they tilt so the water level in one end becomes shallow and the other deep?
  • What is the maximum dive angle?
  • Is what you are really interested in the volume of water in the tank?
  • Will the ROV be autonomous and how will you communicate with it?
   

Just woke up, so excuse any typos smiley

- I guess about 10m at best, that will be the length of the snorkel anyway. The snorkel will carry the network cable, and a tube for air which the bilge pumps will use to empty the ballast tanks (plus a rope if everything goes wrong smiley)
- The center section where the electronics will go will basically be an up-turned tray (made out of clear, 10mm acrylic), and then sealed on the bottom.The bottom access panel, if it fell off or similar the water wouldn't just rush in as an air bubble is trapped.
- There will be two 1m long 110mm diameter drain pipe ballast tanks on either side of this contraption. There will be baffle plates and other trickery to keep them filling equally.
- The idea is for this thing not to tilt. It should just go up-down, rotate left and right and go forward/backward. The two sensors per tank are to give a reading if it is tilting.
- There isn't one, see above.
- The size of the tank is arbitrary, I just need to know when its full/empty and the amount of water at each end.
- The ROV will have a MEGA sat in there with an ethernet shield on the top. It will be fed with a network cable, that's had half of its wires redirected to carry S-Video from the camera at the front of this thing. The battery will be in the ROV itself. On the surface, another box splits the network cable to a S-Video port and then standard RJ45 to a PC. Using a wireless USB dongle, I can connect a Xbox controller to it, and use OSC to send commands. Its kinda cool smiley

I know there are MUCH easier ways of going up and down in water than ballast tanks, but this is an experiment and a bit of fun. I didn't want to just follow tutorials on the internet on how to make an ROV, but try a different way.

DC42, thanks for your testing. I'll get some 555 sent immediately and do some testing myself smiley

In regards to electrolysis, this needs to last a month or so, with about 48 hours in the water, so it shouldn't be a problem. Cheers for letting me know though smiley

The temperature will probably be an issue as the water at the surface will be warmer than even 2 meters down. I'll have to do some testing.
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Here is a terrible Paint image of what it will (hopefully) end up looking like:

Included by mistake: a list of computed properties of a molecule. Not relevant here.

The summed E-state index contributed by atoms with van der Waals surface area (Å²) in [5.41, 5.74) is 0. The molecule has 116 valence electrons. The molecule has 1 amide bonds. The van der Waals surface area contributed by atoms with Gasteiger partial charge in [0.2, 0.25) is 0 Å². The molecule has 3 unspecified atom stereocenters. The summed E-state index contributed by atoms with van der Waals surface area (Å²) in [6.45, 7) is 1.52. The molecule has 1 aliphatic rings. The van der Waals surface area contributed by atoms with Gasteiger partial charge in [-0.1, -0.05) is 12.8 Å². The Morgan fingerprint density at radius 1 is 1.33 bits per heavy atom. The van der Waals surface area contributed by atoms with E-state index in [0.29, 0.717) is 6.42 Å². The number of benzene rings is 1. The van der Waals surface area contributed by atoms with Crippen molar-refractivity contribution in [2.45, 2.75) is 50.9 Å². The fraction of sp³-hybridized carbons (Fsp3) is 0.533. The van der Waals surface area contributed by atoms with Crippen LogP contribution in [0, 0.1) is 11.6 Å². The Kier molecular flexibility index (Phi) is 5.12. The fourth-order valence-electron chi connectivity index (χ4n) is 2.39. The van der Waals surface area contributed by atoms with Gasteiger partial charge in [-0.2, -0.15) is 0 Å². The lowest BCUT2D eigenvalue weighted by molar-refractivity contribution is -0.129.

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DC42, thanks for your testing. I'll get some 555 sent immediately and do some testing myself smiley

Don't forget to get the CMOS version - they are more stable with the large values of timing resistor used in this setup. You can get dual 555s (often called 556s).

In regards to electrolysis, this needs to last a month or so, with about 48 hours in the water, so it shouldn't be a problem. Cheers for letting me know though smiley

Like I said, there won't be any electrolysis because there is no DC flow between the electrodes unless you have a hole in the insulation - btw even a small hole will stop the timer working.

The temperature will probably be an issue as the water at the surface will be warmer than even 2 meters down. I'll have to do some testing.

I think that the PVC that forms the insulation in my quick and dirty sensor isn't the ideal material to use over a range of temperatures, and you will be able to find something better.
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void loop()
{
  noInterrupts();
  count = 0;
  interrupts();
  delay(1000);
  noInterrupts();
  unsigned long freq = count;
 interrupts();
  Serial.print(freq);
  Serial.write(' ');  
  float interval = 1000.0/(float)freq;
  Serial.print(interval, 4);
  Serial.write(' ');  
  float level = (interval - 0.1200)/(0.9025 - 0.1200);
  Serial.println(level);
}

As far as I understand, you turn off interupts whilst you're setting the variables back to 0, turn them on for a second (delay(1000)), switch them off. This 1 second snapshot will be the number of pulses per second, or Hz. I don't understand why you turn the interupts back on after getting your freq variable? Is there a purpose? Seems like it is adding to a counter that is just about to be wiped to 0.

I've also got the issue of this taking 1 second every loop. As I'm streaming OSC commands to change direction, fill tanks etc, the 1 second delay every loop is going to make that unworkable. I'll need 4 interupt inputs, which means I'll have to use the Mega and use a UNO with the Ethernet board controlling the motors and using Wire or similar to communicate with the Mega. Ugh.